Sunday, April 7, 2013

The Ghost Town Ride


The orange trees are in blossom.  The fragrance is one the most fantastic smells anywhere.  You just want to draw a deep breath, keep breathing in and never let it out.  To ride through central Florida in the spring time is made even more special because of the orange blossoms.

Today’s ride was a real treat.  My idea was to take the ghost town ride I had planned for a few weeks ago.  The cumulus clouds had built until they formed a near overcast, yet there seemed to be plenty of thermal lift. At almost any time you could see countless hawks, turkey vultures, black vultures and an occasional eagle.  There are many other birds in this area as well and I saw turkeys, cranes, herons, storks, and swallow tail kites too.  As I stopped to take pictures in Kenansville, a couple of tiger butterflies floated by bobbing in the slight breeze and disappeared behind the remains of the old post office.
Kenansville Post Office

Kenansville may best be considered a near ghost town.  It was a late 1800s cattle town on a section of railroad that Henry Flagler built.  When the railroad pulled out, the town struggled to survive.  Today, there is still an abandoned bank and school house.  The school had 100 students in 1920, 29 in 1922, but in 1962 its’ doors closed for 30 years.  It reopened in 1992 but finally closed for good in 2003. 
School House

Elvis Presley made several trips to central Florida and Kenansville has a lasting bit of notoriety because of those trips.  Kenansville is the home to the Heartbreak Hotel.  It is said that the name of the hotel was the inspiration to the Elvis song, Heartbreak Hotel.

From the Heartbreak Hotel, it is about a 25 mile ride to Yeehaw Junction, a town with another stop over made famous, or infamous, from its’ past.  Yeehaw Junctions’ last remaining establishment is the Desert Inn and Motel.  The Desert Inn and Motel was once the local brothel but now houses a restaurant and motel.  This is a place to stop by and enjoy a cool drink while you take in the unique decorations and history.  On this last visit, there were luncheon tables set outside as well as an outdoor pool table that was getting a workout from the locals.  In the past I have seen chickens scratching around outside, but they were not seen this time.  There is always a steady flow of customers in and out of the Desert Inn.  It is worthy of a stop if you are in the area and one you will remember for quite some time.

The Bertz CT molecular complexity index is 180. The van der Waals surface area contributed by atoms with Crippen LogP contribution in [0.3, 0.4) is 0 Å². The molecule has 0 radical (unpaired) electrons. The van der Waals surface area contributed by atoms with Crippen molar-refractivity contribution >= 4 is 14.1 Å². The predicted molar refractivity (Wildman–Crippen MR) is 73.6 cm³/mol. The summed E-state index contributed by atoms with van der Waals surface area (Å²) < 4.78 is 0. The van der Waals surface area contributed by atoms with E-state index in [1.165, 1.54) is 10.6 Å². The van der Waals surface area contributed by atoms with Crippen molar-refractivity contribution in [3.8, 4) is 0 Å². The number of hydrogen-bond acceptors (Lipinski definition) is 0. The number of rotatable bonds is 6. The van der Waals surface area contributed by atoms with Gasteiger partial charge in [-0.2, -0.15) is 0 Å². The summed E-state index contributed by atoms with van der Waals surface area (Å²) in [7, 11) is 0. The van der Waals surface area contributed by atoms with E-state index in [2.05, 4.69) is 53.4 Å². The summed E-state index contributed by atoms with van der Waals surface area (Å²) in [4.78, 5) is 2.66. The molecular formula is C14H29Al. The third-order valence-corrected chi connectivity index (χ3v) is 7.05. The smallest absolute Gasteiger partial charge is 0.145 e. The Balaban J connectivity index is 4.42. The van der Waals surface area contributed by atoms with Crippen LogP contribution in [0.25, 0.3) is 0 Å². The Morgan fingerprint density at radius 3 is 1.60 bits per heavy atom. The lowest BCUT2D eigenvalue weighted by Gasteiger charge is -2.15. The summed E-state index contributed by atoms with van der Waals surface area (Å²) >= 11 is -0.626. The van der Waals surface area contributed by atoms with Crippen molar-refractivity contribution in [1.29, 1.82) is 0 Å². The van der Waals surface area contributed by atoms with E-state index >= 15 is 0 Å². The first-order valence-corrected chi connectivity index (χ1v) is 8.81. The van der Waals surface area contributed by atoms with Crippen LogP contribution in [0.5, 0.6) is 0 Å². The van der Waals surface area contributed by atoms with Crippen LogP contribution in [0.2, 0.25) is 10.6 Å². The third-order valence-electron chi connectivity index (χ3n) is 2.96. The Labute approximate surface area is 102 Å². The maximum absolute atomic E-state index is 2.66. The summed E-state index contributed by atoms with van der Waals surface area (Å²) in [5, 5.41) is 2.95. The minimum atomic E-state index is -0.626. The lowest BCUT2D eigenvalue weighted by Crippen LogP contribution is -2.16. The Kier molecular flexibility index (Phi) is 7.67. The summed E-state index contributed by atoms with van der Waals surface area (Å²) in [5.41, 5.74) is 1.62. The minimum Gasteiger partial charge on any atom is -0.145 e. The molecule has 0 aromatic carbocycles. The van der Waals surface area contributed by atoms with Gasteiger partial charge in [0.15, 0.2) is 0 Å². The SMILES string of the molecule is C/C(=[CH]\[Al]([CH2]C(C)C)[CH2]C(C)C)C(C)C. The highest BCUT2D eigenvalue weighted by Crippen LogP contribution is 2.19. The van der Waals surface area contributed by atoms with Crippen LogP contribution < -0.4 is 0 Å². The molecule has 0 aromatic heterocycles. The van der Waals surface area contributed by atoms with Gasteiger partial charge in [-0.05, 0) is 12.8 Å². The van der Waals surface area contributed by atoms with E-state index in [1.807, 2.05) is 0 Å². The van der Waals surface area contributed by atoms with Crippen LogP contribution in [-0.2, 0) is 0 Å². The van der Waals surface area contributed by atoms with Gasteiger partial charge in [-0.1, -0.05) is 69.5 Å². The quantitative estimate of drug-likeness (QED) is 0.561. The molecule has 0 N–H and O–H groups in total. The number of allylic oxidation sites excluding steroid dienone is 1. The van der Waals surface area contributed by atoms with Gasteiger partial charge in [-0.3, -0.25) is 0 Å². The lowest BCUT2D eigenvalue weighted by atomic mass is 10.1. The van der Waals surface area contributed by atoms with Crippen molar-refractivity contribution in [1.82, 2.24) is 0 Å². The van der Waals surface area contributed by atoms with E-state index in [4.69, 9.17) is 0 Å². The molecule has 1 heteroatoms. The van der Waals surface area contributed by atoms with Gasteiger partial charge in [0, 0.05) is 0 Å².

After leaving Yeehaw Junction, I chugged my way north to see if I could find Lokosee.  Lokosee was a turpentine producing town along the railway and has been abandoned since the railroad closed.  The old town is now grown over but lives on at least in name as the Lokosee ranch.  From Lokosee I continued north looking for Nittaw.
Nittaw Residents


Roadside Table
I found an old road sign for Nittaw Ln but that is about all that is left of this former saw mill town.  There were a few cattle where the town once stood, so I guess Nittaw is not really a ghost town, its’ inhabitants have just changed.  Further up the road is Illiahaw.  Illiahaw (derived from the Indian word for orange) was another stop on a railway and the last building still standing is the railway substation.  Illiahaw was also a turpentine town, but when the trees were gone, the town went as well.  Today, the railway substation stands on the edge of an orange orchard.  There is also one of the last remaining roadside tables nearby.  For those not old enough to remember them, roadside tables were placed along roads at various intervals to provide travelers a place to rest and picnic.  All this was before interstates and our modern day version of the roadside table, the rest stop.
Illiahaw Railroad Substation


The last ghost town stop for the day was Holopaw.  Holopaw was essentially a company owned town for a large sawmill operation.  The town once had 2000 residents but it is mostly gone now.  The railroad pulled out at about the same time the trees played out and now the town is but a few houses and abandoned buildings.  One bright spot for motorcyclists is Holopaw Corvette.  Don’t let the name fool you.  Holopaw Corvette is home to the local URAL and Royal Enfield dealer.  I have to tell you that there could not be a more fitting dealer location for these bikes.  Stop in and check this shop out.

Well that is it, the smell of orange blossoms, and the sight of so many birds and cattle, six central Florida ghost towns, and perfect weather.  What a wonderful day on the bike.


  1. Backroad, looks and sounds like a great, quiet exploration. I pulled up MapSource and was able to follow along, each of the places you mention visible on the map.

    I knew about Mr. Flagler's railroad but had no idea about the trees and turpentine.

    Seeking out old rail lines is something I enjoy up here where it sometimes gets cold :) Further north, there were many rail lines, some of them narrow gauge, that pulled logs out of the northern forests. In our more southern parts of the state, there were many rail lines that served local agriculture until the highways and trucks took over. USGS Topo maps are great sources of old abandoned lines, often showing up with dashed lines, much like the roads on Mapsource show the streets in Holopaw.

    All I really knew of FL was Daytona, New Smyrna Beach and Orlando....thanks for the tour!

    1. Thanks Coop. I'll take a look at the USGS maps. I have been using the Atlas & Gazetteer set of maps for a number of years. They aften show old towns and railways that no langer exist. I have made a commitment to look at the things people look past at the local level. It is easy for many to think there is nothing around them of interest, when most often places, like life, have hidden beauty and interesting pasts.